In 1907 George Clausen exhibited The Little Brook at the Royal Academy. For this small picture, his easel was placed on the banks of a stream that meanders from a woodland glade into open country. Beyond the trees are a couple of thatched buildings in front of which farm-workers are starting to build a hayrick.
For Clausen, no Academy picture was a 'one off' statement. As with the French Impressionists, the process of development of a composition had no specific end-stop, and we must expect variations on the theme before and after the point at which The Little Brook was exhibited. Like Cézanne, Clausen would slightly move his easel; like Monet he might return on different days or different times of the same day.
However, the sequence that includes both The Little Pool (see lot 47) and The Rickyard: A Sunny Day came at a time when the painter was cut off from the Essex countryside which the works depict. In 1905, following his appointment as Professor of Painting at the Royal Academy Schools, he had moved to London. Having been an Associate member since 1895, he was elected as a full Academician in 1908, and with this came a host of other teaching, lecturing and committee appointments. To add to the pressure, he had agreed to stage a solo exhibition with Messrs Ernest Brown and Phillips at the Leicester Galleries in 1909. Although motivated by a strong sense of public duty, he was coming to resent the degree to which these ate into his time in the studio and return trips to his Essex stamping grounds were often restricted to weeks during the summer when he would rent a room at Prior's Hall Farm at Widdington.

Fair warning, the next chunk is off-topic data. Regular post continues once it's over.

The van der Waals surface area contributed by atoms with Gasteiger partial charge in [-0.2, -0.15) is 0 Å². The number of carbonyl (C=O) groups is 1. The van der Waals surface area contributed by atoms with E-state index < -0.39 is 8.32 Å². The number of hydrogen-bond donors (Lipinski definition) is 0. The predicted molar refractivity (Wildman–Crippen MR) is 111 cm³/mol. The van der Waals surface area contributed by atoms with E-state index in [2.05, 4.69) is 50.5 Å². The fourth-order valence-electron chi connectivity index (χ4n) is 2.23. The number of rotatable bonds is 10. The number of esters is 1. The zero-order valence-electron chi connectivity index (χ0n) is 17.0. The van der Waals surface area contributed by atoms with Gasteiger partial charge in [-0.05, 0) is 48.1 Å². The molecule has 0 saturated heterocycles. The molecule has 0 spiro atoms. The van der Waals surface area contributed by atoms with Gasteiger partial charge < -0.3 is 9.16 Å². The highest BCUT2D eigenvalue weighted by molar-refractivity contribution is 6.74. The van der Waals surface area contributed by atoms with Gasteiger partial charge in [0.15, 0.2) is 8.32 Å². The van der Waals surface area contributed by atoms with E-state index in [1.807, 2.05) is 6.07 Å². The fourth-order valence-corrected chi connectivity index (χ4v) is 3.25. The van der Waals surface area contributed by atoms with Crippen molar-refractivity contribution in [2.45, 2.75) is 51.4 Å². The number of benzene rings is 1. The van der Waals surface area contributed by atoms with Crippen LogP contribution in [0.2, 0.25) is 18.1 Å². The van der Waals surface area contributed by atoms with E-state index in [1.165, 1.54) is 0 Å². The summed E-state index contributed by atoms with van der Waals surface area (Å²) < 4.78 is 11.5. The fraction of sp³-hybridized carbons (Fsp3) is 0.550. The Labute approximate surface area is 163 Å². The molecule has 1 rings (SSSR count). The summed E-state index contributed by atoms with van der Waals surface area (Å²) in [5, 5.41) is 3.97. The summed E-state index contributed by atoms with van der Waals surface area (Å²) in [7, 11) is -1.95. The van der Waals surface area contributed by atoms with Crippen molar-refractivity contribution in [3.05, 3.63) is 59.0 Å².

Small paintings such as The Little Pool could be painted on the spot, on these occasions. He was fascinated by the fall of sunlight through the trees - the leitmotif of The Gleaners Returning (Tate Britain), his Chantrey Bequest purchase of 1908. 'When a man studies nature out of doors', he told an interviewer, 'he sees how evanescent is the play of light ' Then he pointed to a pile of canvases 'all commenced in the open air, and unfinished because of changing light conditions'. Dappled shade was combined with the myriad reflections in a brook in the foreground of both present canvases, taking the eye off to a rickyard where, in full sunlight, one or two men are at work. Rick building had been a favourite motif definitively treated in 1907, but it was one to which he was destined to return. Hayricks would have to be propped up during the autumn storms and taken down at the height of winter to provide bedding and animal feed. These were simple processes worthy of celebration. For the present however, they functioned at a distance - literal in the present pictures, and metaphorical in the larger sense of the London exile weighed down by the demands of public office.